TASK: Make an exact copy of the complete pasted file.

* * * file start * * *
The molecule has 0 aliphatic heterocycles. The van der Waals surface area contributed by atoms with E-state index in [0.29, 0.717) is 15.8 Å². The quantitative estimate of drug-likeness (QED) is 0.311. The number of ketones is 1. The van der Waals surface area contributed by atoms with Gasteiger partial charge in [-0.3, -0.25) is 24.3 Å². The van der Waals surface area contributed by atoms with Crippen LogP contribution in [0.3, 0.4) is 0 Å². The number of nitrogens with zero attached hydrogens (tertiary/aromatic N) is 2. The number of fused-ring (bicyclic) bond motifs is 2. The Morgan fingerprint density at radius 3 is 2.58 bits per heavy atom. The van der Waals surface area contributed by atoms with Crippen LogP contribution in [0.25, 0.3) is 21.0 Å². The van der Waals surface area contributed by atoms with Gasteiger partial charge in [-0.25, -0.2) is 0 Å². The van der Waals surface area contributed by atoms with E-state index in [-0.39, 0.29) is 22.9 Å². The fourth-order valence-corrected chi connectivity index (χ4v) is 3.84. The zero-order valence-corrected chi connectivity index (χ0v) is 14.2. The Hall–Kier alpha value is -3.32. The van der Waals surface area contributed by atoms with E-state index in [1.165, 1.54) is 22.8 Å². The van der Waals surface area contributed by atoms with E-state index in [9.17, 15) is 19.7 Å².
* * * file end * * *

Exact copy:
The molecule has 0 aliphatic heterocycles. The van der Waals surface area contributed by atoms with E-state index in [0.29, 0.717) is 15.8 Å². The quantitative estimate of drug-likeness (QED) is 0.311. The number of ketones is 1. The van der Waals surface area contributed by atoms with Gasteiger partial charge in [-0.3, -0.25) is 24.3 Å². The van der Waals surface area contributed by atoms with Crippen LogP contribution in [0.3, 0.4) is 0 Å². The number of nitrogens with zero attached hydrogens (tertiary/aromatic N) is 2. The number of fused-ring (bicyclic) bond motifs is 2. The Morgan fingerprint density at radius 3 is 2.58 bits per heavy atom. The van der Waals surface area contributed by atoms with Crippen LogP contribution in [0.25, 0.3) is 21.0 Å². The van der Waals surface area contributed by atoms with Gasteiger partial charge in [-0.25, -0.2) is 0 Å². The van der Waals surface area contributed by atoms with E-state index in [-0.39, 0.29) is 22.9 Å². The fourth-order valence-corrected chi connectivity index (χ4v) is 3.84. The zero-order valence-corrected chi connectivity index (χ0v) is 14.2. The Hall–Kier alpha value is -3.32. The van der Waals surface area contributed by atoms with E-state index in [1.165, 1.54) is 22.8 Å². The van der Waals surface area contributed by atoms with E-state index in [9.17, 15) is 19.7 Å².